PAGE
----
Since Spring 2015, Latitudes has published a monthly cover story on its homepage www.lttds.org featuring past, present or forthcoming projects, as well as ongoing research, texts, artworks, exhibitions, films, objects or travel related to our curatorial practice. Here's how 2020 looked like on our homepage.

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Episode #14 of ‘Incidents (of Travel)’ – Dispatch by Kathleen Ditzig with Fyerool Darma and Nurul Huda Rashid from Singapore


A new episode of ‘Incidents (of Travel)’ from Singapore, is now live! This is the latest dispatch of the series produced by KADIST and edited by Latitudes since 2016, exploring the chartered itinerary as a format of an artistic encounter between curator/s and artist/s.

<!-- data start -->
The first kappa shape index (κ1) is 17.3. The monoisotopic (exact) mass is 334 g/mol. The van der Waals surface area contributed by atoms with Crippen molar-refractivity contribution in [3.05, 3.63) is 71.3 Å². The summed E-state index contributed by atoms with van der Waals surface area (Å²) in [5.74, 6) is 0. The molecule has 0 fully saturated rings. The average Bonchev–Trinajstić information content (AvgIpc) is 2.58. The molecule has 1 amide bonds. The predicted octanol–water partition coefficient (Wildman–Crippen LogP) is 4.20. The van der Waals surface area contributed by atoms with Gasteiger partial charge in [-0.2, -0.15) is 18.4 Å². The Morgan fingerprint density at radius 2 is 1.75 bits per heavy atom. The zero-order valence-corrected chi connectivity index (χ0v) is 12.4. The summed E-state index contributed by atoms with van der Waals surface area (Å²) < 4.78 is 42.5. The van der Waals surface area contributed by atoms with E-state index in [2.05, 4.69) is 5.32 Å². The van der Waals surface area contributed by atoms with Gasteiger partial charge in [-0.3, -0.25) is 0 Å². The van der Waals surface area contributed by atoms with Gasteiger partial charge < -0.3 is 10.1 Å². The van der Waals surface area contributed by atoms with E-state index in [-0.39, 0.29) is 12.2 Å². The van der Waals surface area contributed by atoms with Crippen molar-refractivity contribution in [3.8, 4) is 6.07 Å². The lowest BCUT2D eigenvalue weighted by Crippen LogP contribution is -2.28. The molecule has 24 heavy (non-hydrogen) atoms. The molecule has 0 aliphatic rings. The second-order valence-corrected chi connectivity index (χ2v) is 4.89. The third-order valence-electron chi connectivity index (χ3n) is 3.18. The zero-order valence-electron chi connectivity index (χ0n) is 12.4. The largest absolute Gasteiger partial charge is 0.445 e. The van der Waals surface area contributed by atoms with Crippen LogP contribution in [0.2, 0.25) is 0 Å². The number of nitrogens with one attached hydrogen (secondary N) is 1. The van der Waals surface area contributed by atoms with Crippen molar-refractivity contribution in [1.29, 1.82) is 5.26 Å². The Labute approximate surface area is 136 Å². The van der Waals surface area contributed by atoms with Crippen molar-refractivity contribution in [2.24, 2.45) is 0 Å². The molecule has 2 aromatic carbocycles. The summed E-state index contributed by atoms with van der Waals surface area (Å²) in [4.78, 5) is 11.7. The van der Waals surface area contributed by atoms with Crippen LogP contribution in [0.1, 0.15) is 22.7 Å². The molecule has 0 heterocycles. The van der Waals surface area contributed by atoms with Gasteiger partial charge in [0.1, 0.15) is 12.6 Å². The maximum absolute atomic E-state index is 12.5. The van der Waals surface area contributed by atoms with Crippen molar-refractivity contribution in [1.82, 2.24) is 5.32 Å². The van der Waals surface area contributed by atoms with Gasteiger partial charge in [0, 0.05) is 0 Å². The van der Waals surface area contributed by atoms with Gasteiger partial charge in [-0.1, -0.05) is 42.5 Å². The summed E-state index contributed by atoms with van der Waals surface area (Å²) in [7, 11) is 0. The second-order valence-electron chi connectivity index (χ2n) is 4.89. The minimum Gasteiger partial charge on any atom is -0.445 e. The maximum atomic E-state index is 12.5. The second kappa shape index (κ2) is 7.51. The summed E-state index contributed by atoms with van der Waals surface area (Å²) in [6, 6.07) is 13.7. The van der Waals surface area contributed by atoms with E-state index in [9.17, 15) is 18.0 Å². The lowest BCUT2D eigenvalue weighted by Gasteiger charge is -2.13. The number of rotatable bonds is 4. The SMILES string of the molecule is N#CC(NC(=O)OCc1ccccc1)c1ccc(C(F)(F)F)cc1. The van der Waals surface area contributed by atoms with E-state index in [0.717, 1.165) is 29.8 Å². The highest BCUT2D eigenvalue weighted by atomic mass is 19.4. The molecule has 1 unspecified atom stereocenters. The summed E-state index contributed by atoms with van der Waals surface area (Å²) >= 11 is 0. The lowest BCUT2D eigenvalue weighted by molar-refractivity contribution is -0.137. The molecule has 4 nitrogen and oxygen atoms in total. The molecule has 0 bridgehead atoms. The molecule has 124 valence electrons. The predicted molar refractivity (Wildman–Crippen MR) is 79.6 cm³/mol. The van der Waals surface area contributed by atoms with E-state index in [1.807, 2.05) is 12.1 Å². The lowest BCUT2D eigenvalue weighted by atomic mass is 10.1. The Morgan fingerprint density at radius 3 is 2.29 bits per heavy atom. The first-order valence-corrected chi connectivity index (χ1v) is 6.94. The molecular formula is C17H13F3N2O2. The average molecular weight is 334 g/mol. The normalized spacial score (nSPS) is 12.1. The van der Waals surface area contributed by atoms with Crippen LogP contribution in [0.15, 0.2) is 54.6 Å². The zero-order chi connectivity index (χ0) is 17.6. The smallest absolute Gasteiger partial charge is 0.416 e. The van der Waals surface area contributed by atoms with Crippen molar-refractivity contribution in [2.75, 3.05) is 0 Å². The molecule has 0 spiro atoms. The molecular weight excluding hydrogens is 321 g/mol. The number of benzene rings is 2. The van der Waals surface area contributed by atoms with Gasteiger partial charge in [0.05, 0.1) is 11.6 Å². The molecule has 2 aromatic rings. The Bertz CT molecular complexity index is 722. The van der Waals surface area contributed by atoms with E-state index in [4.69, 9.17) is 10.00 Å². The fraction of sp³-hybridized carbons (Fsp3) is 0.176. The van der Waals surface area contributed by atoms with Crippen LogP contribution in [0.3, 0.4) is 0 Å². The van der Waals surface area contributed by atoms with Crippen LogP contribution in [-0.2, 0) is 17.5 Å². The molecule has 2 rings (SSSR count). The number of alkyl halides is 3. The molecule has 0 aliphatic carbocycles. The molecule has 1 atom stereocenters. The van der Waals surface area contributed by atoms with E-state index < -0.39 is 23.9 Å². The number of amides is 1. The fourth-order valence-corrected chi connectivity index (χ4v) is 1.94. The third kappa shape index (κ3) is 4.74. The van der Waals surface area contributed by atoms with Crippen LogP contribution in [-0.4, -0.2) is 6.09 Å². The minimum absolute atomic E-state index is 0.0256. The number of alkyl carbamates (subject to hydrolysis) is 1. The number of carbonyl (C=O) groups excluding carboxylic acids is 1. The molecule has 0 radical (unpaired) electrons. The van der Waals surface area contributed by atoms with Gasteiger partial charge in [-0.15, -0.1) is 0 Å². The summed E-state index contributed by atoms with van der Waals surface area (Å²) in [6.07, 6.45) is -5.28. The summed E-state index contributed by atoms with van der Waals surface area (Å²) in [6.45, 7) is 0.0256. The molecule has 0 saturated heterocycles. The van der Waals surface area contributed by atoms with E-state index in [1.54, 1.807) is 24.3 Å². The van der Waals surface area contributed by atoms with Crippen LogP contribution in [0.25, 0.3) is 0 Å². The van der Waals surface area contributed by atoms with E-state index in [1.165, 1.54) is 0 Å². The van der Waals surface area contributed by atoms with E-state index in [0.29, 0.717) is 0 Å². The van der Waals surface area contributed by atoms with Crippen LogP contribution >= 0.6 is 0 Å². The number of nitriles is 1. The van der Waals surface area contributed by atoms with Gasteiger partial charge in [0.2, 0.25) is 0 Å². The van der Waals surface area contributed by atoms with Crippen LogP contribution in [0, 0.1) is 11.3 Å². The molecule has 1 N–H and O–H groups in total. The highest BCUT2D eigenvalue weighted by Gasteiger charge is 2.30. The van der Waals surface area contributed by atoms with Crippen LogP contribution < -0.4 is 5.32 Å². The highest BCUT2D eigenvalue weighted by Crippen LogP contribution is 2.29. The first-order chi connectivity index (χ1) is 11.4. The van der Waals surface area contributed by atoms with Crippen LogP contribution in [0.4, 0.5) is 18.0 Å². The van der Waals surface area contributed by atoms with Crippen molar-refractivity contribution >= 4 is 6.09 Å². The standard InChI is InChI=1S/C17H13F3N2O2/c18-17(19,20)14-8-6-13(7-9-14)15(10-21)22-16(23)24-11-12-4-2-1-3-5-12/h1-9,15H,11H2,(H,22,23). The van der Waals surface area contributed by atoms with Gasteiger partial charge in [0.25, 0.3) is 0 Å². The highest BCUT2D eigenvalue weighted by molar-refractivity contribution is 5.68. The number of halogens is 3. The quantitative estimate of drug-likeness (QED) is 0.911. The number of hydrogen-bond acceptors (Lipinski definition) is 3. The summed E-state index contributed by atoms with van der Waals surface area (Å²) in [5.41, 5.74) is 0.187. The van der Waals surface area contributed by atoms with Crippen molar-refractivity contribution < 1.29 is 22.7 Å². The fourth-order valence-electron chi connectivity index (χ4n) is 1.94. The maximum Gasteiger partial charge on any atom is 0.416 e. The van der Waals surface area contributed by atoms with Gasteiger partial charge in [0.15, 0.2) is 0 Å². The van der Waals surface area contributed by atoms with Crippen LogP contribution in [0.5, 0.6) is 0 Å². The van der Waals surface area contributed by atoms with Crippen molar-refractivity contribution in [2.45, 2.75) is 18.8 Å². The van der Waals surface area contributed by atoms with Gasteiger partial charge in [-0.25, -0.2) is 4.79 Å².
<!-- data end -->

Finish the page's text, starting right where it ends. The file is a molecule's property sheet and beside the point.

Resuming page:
In the 14th dispatch, Singapore-based curator Kathleen Ditzig joins artists Fyerool Darma and Nurul Huda Rashid nearby ‘Safe Entry‘ (2020), a mural presented at the Singapore Art Museum (SAM) by the artist Heman Chong that repeats a single, enlarged QR code, “the new digital skin of the city”, as Nurul points out. From there, they head towards the boardwalk connecting Harbourfront with Sentosa Island, the pleasure island home to many tourist attractions. Fyerool and Nurul weave in stories of past pirates and deities against the backdrop of the glass-green waters that stage the “blue aesthetics against the imported sands [from Indonesia] of reclaimed lands.”

Incidents (of Travel) site presents one continuous immersive read interwoven with images and short videos in a mobile-friendly format. 
📲 TAP, SCROLL and SWIPE! 
📖 READ 👀 WATCH👂🏻LISTEN

Desktop view of → http://incidents.kadist.org